"Our fourth Hun was a Ju-88 which caught fire in both engines. The fire spread along the wings and back along the fuselage and lit up the sky so clearly that we could see the black crosses on the aircraft. We watched four members of the crew bail out, one after another, and the aircraft went down, exploding with a brilliant flash.
"It was a grand night for our night fighting; for the moon and cloud made the conditions almost ideal."
But sometimes, especially at this time of the year over Britain, the conditions for night fighting are anything but ideal. Often there is a clear moonlit sky in which the raider ranging from afar can enjoy himself, with a ground mist through which he can look down perfectly clearly, but which is yet so thick close to the ground that the fighters cannot see to take off, or, if they were to take off would be unable to see to land.
I warned you in the first paragraph this month that the Berlin raids, though the most spectacular, were not necessarily the most important strategically.
For the most important operations by home bases aircraft, from the point of view of United Nations strategy continues to be the fight against the U-Boats. The RAF and the US Army Air Forces have been hitting them at their factories, at their ports and hideouts in the Baltic and the Bay of Biscay; and still there are estimated to be 500 of them at sea.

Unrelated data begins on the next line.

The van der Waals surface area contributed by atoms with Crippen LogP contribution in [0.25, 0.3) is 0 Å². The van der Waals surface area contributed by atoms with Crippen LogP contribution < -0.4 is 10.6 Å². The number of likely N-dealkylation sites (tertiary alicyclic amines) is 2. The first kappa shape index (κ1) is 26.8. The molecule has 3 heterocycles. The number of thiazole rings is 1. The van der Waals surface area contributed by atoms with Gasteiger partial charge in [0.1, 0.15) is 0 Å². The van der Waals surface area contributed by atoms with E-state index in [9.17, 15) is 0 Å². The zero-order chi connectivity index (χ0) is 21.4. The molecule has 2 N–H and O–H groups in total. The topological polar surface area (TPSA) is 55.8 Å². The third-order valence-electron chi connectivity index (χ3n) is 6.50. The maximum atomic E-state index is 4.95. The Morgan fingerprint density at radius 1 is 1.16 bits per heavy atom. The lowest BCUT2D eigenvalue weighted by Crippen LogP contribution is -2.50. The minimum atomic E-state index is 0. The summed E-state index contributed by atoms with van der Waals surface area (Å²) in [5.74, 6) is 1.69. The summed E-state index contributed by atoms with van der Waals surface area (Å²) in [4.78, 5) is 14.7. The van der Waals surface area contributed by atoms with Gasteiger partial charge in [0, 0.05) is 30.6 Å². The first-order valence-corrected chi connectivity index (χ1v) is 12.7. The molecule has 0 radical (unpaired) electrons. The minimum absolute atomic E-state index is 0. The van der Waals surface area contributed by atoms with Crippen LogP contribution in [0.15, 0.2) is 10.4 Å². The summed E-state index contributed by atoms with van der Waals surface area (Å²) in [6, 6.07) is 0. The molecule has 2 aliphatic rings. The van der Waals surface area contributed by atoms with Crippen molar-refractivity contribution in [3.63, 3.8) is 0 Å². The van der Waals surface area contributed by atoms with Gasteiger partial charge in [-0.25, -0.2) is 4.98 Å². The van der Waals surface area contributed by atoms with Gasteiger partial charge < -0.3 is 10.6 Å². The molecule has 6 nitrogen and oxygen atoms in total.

The difficulties of spotting the feather of a submarine's periscope in the limitless tumbling grey waters of the Atlantic are stupendous.
Sometimes a Coastal Command crew will go for months of monotonous patrols without seeing a thing through the cloud and rain-and-hail-swept Atlantic skies. And then everything happens at once.
Thus, when escorting a recent Atlantic convoy, two Liberators of Coastal Command assisted in breaking up and dispersing a U-Boat pack that was attacking an important convoy from the US to the UK.
In less than nine hours they sighted thirteen U-Boats, attacked two, and were credited with having sunk two. Several others were damaged, and the rest were forced to crash dive before they were able to launch their torpedoes.